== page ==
- Radiaton is just another of the many factors in an organism's environment, and the theory of evolution is quite clear about the role of the environment - it matters a lot.(1 vote)
- Would a civilization that doesn't send out distinct (electromagnetic) signals even be detectable for us? For example through their "daily"usage of signal? Or are they too weal to reach us?(2 votes)
- Remember, the electromagnetic spectrum includes all detectable energy in the universe. This includes, light, gamma and x-rays, radio, everything. If a civilization did not emit regular and distinct signals of any kind, they would be undetectable as yet to us.
Further, you need to consider distance. We've only been listening for about the last 50 years, and transmitting only since the early 20th century. At best, we could detect an answering signal of a range of about 50-60 light years away. There are, however, over 50 star systems within just 16 lightyears. So there is a chance we've been detected, but it's still very slim. The chance that any response has been given or that 2 advanced civilizations live so close together in the same galaxy is very slim. Statistically speaking.(3 votes)
- Would archaeabacteria be able to survive gamma ray bursts?(2 votes)
- If directly exposed, no. Gamma rays destroy DNA and even the most hardy life would not be able to survive gamma rays in such quantity. However, archaebacteria has a habit of living deep underground which would muffle most of the burst, allowing them to survive. Assuming the burst doesn't strip away the planets atmosphere (by no means a guarantee), life deep in the ocean would also survive.(2 votes)
- why there will be more planets in the centre if the density is high?(2 votes)
- Lets just say we did find an exoplanet in the Goldilocks zone, and were able to send a colonization crew there. But because the planets are tons of light-years away, how would we know if the planets were still there? Maybe a asteroid slammed into the planet and destroyed it a long time ago, but we still haven't found out yet because the light from the system hasn't reached us yet.(3 votes)
- Most of the habitable exoplanets we have found are on the order of about 1000 light years away, some are a bit farther, a few are less than 50 light years away. Within a 1000 year time span, it is extremely unlikely that the conditions on the planet will have changed drastically. Over the past 500 million years, it is thought that only 5 major extinction events have occurred.(0 votes)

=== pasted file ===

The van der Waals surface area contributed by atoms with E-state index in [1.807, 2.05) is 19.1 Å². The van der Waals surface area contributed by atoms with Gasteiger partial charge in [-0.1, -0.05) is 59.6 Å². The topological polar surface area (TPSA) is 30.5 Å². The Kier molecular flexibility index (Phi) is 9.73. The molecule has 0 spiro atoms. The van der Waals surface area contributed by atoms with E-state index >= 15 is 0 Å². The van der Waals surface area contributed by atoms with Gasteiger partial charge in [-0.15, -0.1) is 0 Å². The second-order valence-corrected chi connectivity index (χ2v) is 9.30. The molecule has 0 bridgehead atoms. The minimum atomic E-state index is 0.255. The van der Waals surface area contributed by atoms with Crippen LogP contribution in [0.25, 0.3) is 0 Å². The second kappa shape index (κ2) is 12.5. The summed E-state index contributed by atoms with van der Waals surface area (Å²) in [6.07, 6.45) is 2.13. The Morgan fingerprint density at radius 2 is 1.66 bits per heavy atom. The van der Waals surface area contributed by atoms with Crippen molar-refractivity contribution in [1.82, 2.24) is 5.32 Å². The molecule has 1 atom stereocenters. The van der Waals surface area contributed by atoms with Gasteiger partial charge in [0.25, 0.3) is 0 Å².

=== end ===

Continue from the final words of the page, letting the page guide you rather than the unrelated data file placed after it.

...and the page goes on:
In the last video on the Drake equation we tried out some numbers we just made some assumptions that seemed reasonable at least to me and we got that there should be 12.5 detectable civilizations in the Milky Way Galaxy and I've talked about a bunch of reasons about why we are not detecting them but I left out one of the most obvious reasons that we are not detecting them and it was rightfully pointed out in the comments below that video and thats just the signal might be too weak if theres 12.5 if there's on the order of 10, 11, 12 detectable civilizations in our galaxy they could be quite far from us this isn't the Milky Way but this is a galaxy that probably doesn't look too different from our Milky Way we could obviously never get this vantage point of our galaxy well at least not for a while not unless we can travel quite far away from it but lets say we are over here you could imagine if the ten civilizations or the twelve civilizations are here, one, two, three, four there's probably a lot more at the center actually because that's where our density is higher so let me put it here so one, two, three, four, five, six, seven eight, nine, ten, eleven, twelve the closest of them might be tens of thousands of light years away from us and there might be a lot of stuff in between all sorts of crazy things happening stars exploding all sorts of signals that we are receiving and it might just be that the signals from those civilizations are too weak to reach us or that there is too much interference from all of the other craziness that's happening around the galaxy there's also these other reasons that I've talked about in the last video maybe they've gone beyond using radio as a form of communication and thats why.. or they never used it to begin with and that's why we don't even see them ever using it or they used if for a very short period a kind of transition period and maybe in a hundred years we'll discover the next best thing the other idea behind why we're probably or maybe why we might not be able to detect civilizations is that well there might be a lot fewer than ten when I did the Drake equation right over here I just made a bunch of assumptions none of these seemed crazy but I assumed a reality where you didn't have these kind of cataclysmic events in the galaxy at regular intervals but we know there are cataclysmic events that happen in our galaxy in other galaxies the one we know the most about although there are all sorts of things that we don't know much about are gamma ray bursts and these are still kind of trying to be understood GAMMA RAY BURSTS and you can watch the video on quasars those are essentially of highly energetic rays being released when all this material is being kind of absorbed into super massive black holes at the centers of galaxies that tend to be very very very often billions of light years away and gamma rays are one of the things that get emitted from those but you can also have gamma ray bursts within galaxies we believe maybe certain types of stars when they collapse into black holes you have this burst of gamma rays there might be certain kinds of neutron stars with the right properties that might every now and then release gamma rays and the view is is that if there is a civilization that is within a few thousand light years near one of these gamma ray bursts and its in wrong place its kind of in the path of the burst then its a good chance that those civilizations will be completely wiped out that those planets will become sterilized because there is so much radiation coming out from that gamma ray there's even some theories that some of the extinction events that have happened in Earth's history we are not talking about the dinosaurs we are talking about billions of years ago maybe a billion years ago or two billion years ago that these might have been caused by relatively local gamma ray bursts the theory is that these might hit earth on the order of once every billion years and if you think about the galaxy as a whole we're kind of in.. our solar system is orbiting the galaxy its kind of a nice distance from the center of the galaxy the closer you get into the center the higher densities of stars you have so you can imagine if earth gets hit with one of these gamma rays bursts every couple of billion years you can imagine something closer the center of the galaxy gets hit with these gamma ray bursts much much much more frequently just because there is more activity there there are more stars that are closer by more stars that are aging more stars that might be collapsing into black holes so the simple answer is we don't know there could be a thousand civilizations out there and we're not sophisticated enough to notice them just yet or there might be very very few because all of this craziness that happens in the galaxy or who knows there might be none although I find that kind of... that's not too exciting so I try not to think about that one